Mazda appears to have a sports coupe in the works.

Mazda blog Taku2-4885 has found Japanese patent filings that reveal Mazda has patented the aluminium spaceframe structure of a new two-door coupe model.

One drawing gives us our best look at the vehicle, revealing a rear three-quarter view of a two-door coupe that looks quite similar to the 2015 RX-Vision concept.

We can see a shapely coupe silhouette with muscular haunches, a steeply raked rear window, and a short rear deck.

Unfortunately, none of the other technical drawings give us a look at what the rest of the body of this mystery coupe will look like.

The filing follows another from earlier in 2021, unearthed by, that reveals a logo for a new R sub-brand.

Using the R brand would be a departure from the norm for Mazda, which has previously used MPS, RX, and MazdaSpeed badging for its performance cars.

It did, however, recently use the R360 coupe in a range of images to celebrate its 100th Anniversary.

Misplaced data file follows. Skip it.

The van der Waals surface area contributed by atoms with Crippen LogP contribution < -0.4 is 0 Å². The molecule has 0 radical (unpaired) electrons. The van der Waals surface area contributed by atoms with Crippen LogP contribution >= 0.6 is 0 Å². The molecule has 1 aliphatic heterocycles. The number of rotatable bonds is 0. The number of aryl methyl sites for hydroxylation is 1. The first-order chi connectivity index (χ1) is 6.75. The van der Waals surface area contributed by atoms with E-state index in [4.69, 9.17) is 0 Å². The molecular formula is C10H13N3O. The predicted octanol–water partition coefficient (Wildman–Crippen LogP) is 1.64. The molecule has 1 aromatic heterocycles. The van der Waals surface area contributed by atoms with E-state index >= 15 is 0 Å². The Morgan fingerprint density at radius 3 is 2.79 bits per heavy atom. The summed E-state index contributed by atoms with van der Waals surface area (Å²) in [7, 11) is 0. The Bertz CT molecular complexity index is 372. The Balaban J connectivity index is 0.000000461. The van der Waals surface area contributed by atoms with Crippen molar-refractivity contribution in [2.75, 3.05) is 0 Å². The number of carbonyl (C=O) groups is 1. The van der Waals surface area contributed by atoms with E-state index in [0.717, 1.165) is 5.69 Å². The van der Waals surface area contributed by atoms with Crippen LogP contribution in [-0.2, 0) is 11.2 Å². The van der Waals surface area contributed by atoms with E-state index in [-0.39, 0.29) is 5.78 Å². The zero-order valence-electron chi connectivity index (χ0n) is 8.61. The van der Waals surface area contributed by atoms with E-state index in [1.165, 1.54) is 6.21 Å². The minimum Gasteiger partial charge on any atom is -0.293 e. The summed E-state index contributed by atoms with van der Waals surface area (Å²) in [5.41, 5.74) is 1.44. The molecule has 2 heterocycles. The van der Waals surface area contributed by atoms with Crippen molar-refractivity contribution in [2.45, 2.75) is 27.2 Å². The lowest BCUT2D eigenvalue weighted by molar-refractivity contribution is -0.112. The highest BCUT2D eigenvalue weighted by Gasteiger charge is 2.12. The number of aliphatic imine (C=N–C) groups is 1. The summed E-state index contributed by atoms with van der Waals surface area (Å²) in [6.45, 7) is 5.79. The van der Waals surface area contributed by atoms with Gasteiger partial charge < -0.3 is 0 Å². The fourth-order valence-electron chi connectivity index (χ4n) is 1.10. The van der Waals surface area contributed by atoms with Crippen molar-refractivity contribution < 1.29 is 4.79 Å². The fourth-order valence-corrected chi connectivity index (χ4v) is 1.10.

We know Mazda is working on the new rear/all-wheel drive Large Architecture, expected to underpin the next-generation Mazda 6 and CX-5, which will debut a family of inline six-cylinder engines.

Displacing 3.0 or 3.3 litres, the new petrol and diesel engines will be available with 48V mild-hybrid and plug-in hybrid technology.

The company has also confirmed it’s working on a new rotary engine, though it won’t power an RX-8 successor.

Instead, the rotary engine will serve as a petrol range extender in the MX-30, joining the existing mild-hybrid petrol and all-electric powertrain options.

Rumours of a revived RX-badged Mazda have swirled since the RX-8 ended production in 2012.

After revealing the RX-Vision concept in 2015, Mazda introduced a racing version of it, albeit only for the Gran Turismo Sport video game.

This patent of an RX-Vision-look vehicle follows another patent filing in 2020 by Mazda for an electrified drivetrain.

It used a front-mounted combustion engine with a rear-mounted electric motor and a small lithium-ion battery, plus in-wheel electric motors at the front powered by a capacitor system.

Though a specific internal combustion engine wasn’t detailed, the filing did mention a rotary engine would work well with this layout due to its compact dimensions.

William Stopford

William Stopford is an automotive journalist based in Brisbane, Australia. William is a Business/Journalism graduate from the Queensland University of Technology who loves to travel, briefly lived in the US, and has a particular interest in the American car industry.

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